Health and food safety politicians today backed a motion for a resolution to protect the health of Europeans by setting legal limits on the use of artificial trans fats.
During September 2016 the subject of food allergen testing was very much on my mind. I had attended a couple of events that had highlighted some of the good and the bad associated with analysis for allergens in food.
- We have generally effective and reliable tools for much of our routine testing, yet it is fascinating to see how far away we are from being able to take truly accurate and precise measurements as a matter of course.
- There are examples where analytical solutions do not perform satisfactorily, but in such instances combined and coordinated technical developments may provide high quality resolutions.
- The food industry can rightly point to some outstanding examples of allergen control and associated training, but even such systems must be well managed to be effective.
- There are still many examples of poorly implemented allergen control policies within the food industry, but the momentum of change is in a very positive direction.
Such thoughts brought me back to a very important point; which is that allergen control is definitely not about allergen testing. In fact, the most successful allergen control systems will require the least testing. This is because the best systems only need to use testing to confirm their effectiveness. Therefore, testing can be used to specifically target and challenge the weakest points within those systems. Costly allergen testing is kept to a minimum, and the useful information gathered from that testing is maintained at a maximum.
The fact remains that analysis for the presence of allergens should be no more than one small piece in the comprehensive jig-saw of allergen management within an FBO.
We held our Annual Corporate Conference on Monday at The Brewery in London. The event was highly successful, with 120 people from across the industry attending the conference. A number of expert talks took place on the day on a range of topics. Speaking at the conference was Professor Clare Mills, Richard Wright QC, Julia …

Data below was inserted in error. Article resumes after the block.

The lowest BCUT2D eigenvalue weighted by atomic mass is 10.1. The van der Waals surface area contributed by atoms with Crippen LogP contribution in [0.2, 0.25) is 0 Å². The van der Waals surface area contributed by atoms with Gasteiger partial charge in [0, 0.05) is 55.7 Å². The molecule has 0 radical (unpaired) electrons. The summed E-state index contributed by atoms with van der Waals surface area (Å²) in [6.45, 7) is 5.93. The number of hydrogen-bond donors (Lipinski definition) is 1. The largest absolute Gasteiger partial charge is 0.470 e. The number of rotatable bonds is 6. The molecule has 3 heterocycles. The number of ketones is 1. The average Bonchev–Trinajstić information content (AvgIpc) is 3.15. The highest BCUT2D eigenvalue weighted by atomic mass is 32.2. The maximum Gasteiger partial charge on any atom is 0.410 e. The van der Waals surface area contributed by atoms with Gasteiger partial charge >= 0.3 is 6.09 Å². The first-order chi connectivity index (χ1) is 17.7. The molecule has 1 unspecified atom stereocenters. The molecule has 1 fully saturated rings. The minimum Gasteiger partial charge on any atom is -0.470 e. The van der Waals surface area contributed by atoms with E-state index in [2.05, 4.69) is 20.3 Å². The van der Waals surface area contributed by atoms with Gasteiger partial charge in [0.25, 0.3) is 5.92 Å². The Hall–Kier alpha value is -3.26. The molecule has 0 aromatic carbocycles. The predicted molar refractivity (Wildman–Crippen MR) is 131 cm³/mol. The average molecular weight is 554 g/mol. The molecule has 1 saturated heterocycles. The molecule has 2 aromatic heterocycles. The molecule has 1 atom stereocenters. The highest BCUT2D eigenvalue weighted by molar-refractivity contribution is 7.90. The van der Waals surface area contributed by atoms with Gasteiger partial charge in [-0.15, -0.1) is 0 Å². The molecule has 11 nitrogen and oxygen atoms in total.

In EU, as well as in USA and other countries with different allergens requirements (e.g. Japan), the choice of the legislator is to specifically consider as “allergens” – for labe…
The US Pharmacopeial Convention (USP) has launched the second generation of its Food Fraud Database (FFD 2.0).
The first community driven standard performance requirements (SMPR) document for LC-MS/MS of food allergens has been published by AOAC.
LGC is attempting to establish the uptake of water in chicken raised and processed in the European Union as part of measures to ensure consumers are not sold water at the price of poultry meat.
Introducing peanut-containing foods during infancy as a peanut allergy prevention strategy does not affect growth and nutritional intakes, a study shows…
This guidance helps food businesses provide information to customers who need to avoid certain ingredients because of a food allergy or intolerance. It includes allergen information rules (EU FIC), general advice and information on food allergy and intolerance, and specific voluntary best practice guidance on cross-contamination controls for pre-packed foods and loose foods.